On this day, in 1909, Clarence Leonadis Fender – better known as Leo Fender – was born in California.
A naturally inquisitive child, he was always on the lookout for things to repair and showed a strong interest in music, becoming a competent saxophone player in his teens.
Leo’s fascination with electronics arose while he was a teenager and he soon began building and repairing radios.
In the late ‘30s, the enterprising young man set up his own business in Fullerton, CA: the Fender Radio Repair Service.
Business was good in the radio repair business and Leo’s shop became a hangout for local musicians who would often ask him to repair their electric lap steels and tube amplifiers.
In the early ‘40s, a multi-talented musician by the name of Doc Kaufmann dropped by to have his amp repaired and the two struck up a close working relationship.
Launching the K&F (Kaufmann and Fender) company in 1945, the pair set about manufacturing their own brand of lap steels and amps.
However, by the following year, Kaufmann amicably bowed out of the business. Around the same time, sales exec Don Randall came on board while aiming to take the fledgling instrument building firm to the next level.
From this point forward, Leo’s products were branded Fender. Built from 1946, the seminal ‘woodie’ amplifiers and lap steels bear the familiar model names Princeton and Deluxe.
Within a few years, the Fender operation had grown significantly and Leo turned his attention to designing his own version of an electric Spanish model.
The popularity of electric Spanish guitars boomed in the post-war period and in 1949 he began to develop what would eventually become the Esquire.
Regarded as the first mass produced solidbody electric guitar, the Esquire was released in spring 1950.
It was joined by the dual pickup Broadcaster later that year (renamed the Telecaster in 1951.)
Leo was known to work closely with local musicians when developing new instruments, doing his utmost to get it right from the beginning.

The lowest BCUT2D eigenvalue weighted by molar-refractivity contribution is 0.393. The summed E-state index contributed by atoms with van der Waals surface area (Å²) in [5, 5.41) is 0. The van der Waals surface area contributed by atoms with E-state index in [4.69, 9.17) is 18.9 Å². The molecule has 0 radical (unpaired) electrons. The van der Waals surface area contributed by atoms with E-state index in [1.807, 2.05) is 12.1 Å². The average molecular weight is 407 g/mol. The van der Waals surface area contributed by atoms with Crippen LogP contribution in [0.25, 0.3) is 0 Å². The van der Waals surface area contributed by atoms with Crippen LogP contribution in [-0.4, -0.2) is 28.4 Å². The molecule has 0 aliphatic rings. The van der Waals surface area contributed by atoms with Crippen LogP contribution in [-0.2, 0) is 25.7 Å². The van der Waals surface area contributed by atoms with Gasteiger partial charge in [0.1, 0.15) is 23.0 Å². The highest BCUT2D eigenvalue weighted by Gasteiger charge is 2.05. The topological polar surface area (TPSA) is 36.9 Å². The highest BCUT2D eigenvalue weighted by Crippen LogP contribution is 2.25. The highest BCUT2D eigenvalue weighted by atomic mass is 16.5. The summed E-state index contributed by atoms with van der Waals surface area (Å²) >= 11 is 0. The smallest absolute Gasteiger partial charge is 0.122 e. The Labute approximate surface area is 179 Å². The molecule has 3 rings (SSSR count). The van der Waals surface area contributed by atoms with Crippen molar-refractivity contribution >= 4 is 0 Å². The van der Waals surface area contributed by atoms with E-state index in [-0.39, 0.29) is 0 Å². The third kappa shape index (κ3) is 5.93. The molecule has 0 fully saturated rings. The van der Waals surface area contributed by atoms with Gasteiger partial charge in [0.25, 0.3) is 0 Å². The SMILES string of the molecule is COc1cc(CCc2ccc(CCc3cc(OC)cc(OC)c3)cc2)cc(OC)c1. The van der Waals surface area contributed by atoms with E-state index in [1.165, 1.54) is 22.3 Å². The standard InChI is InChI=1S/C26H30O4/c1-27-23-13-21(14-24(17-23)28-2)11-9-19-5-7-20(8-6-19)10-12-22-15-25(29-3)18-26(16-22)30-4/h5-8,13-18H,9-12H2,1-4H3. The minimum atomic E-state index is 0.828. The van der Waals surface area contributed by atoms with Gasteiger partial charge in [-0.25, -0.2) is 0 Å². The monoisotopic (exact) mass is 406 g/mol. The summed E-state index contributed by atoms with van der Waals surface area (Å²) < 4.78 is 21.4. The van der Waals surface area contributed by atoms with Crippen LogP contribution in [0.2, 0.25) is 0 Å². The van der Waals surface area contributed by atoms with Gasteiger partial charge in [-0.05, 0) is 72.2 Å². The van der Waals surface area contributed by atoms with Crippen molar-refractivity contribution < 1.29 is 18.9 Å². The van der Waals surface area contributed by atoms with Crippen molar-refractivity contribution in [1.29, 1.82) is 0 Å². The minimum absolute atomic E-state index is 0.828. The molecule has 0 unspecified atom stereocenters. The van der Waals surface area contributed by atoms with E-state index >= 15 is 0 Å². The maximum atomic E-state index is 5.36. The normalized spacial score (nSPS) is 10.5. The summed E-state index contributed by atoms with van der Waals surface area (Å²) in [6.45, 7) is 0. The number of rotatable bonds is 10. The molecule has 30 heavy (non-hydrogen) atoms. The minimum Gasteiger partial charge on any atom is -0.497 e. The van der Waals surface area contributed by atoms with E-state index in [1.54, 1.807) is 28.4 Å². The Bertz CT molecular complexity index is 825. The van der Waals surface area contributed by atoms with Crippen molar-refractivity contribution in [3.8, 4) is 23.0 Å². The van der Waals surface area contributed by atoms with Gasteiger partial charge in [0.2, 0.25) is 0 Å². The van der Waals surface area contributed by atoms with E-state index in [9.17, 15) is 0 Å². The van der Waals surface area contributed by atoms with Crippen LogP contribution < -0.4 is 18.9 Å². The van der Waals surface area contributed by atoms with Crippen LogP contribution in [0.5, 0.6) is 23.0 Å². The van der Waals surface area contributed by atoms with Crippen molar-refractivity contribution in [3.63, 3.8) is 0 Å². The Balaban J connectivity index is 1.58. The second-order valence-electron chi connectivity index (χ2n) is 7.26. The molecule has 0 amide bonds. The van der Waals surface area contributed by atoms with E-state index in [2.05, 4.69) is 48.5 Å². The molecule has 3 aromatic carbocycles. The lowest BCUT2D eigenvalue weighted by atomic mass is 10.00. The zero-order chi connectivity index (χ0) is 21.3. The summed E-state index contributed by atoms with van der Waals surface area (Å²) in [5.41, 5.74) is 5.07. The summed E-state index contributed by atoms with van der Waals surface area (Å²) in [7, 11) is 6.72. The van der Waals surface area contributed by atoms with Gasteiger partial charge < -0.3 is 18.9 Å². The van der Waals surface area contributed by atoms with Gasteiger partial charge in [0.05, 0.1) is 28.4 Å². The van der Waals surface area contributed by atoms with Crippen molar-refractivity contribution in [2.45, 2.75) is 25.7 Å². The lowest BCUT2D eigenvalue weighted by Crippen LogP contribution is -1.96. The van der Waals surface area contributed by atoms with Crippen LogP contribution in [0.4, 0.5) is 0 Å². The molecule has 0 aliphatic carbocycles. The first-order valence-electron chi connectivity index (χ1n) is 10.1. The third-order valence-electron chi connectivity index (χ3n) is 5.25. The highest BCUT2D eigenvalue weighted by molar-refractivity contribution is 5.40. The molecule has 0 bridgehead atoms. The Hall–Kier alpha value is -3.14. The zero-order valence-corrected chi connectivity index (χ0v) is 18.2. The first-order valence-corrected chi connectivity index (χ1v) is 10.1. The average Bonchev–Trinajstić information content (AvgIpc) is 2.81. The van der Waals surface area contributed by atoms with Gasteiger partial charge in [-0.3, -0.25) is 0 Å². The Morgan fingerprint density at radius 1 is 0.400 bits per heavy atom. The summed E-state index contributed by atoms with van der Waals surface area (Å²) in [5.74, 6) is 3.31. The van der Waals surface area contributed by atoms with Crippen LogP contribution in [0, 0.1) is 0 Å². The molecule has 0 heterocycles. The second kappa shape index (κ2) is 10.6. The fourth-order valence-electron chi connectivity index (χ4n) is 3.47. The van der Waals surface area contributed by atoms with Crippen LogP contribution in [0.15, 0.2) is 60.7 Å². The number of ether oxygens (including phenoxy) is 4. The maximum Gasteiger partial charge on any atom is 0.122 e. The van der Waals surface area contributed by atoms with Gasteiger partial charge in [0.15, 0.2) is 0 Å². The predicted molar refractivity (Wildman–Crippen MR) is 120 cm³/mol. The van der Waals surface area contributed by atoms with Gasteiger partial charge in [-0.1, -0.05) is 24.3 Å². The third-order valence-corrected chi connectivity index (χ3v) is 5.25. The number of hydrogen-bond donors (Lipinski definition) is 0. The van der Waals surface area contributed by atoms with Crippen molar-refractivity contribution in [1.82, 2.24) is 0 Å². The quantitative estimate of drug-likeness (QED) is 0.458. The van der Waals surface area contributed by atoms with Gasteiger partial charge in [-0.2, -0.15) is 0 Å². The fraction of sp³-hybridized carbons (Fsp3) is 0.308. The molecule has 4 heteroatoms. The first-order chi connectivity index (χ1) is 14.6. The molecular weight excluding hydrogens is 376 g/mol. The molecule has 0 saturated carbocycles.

Suffice to say, those original designs still prove popular today.
And in this fascinating interview, guitarist Bill Carson (1926-2007) explains how he helped Leo design his next great feat: the Stratocaster.
Evolving from the Tele, the Strat’s body contours and tremolo were its USP, as declared on the headstock decals that read, “original contour body” and “with synchronized tremolo.”
“Originally it was called Carson’s Guitar,” reveals the western swing legend. “I wanted something more than the Broadcaster (later called a Telecaster.)
“It had some things that didn't appeal to me, and I sawed it up considerably and it became even uglier than what it was.”
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Rod Brakes is a music journalist with an expertise in guitars. Having spent many years at the coalface as a guitar dealer and tech, Rod's more recent work as a writer covering artists, industry pros and gear includes contributions for leading publications and websites such as Guitarist, Total Guitar, Guitar World (opens in new tab), Guitar Player (opens in new tab) and MusicRadar (opens in new tab) in addition to specialist music books, blogs and social media. He is also a lifelong musician.
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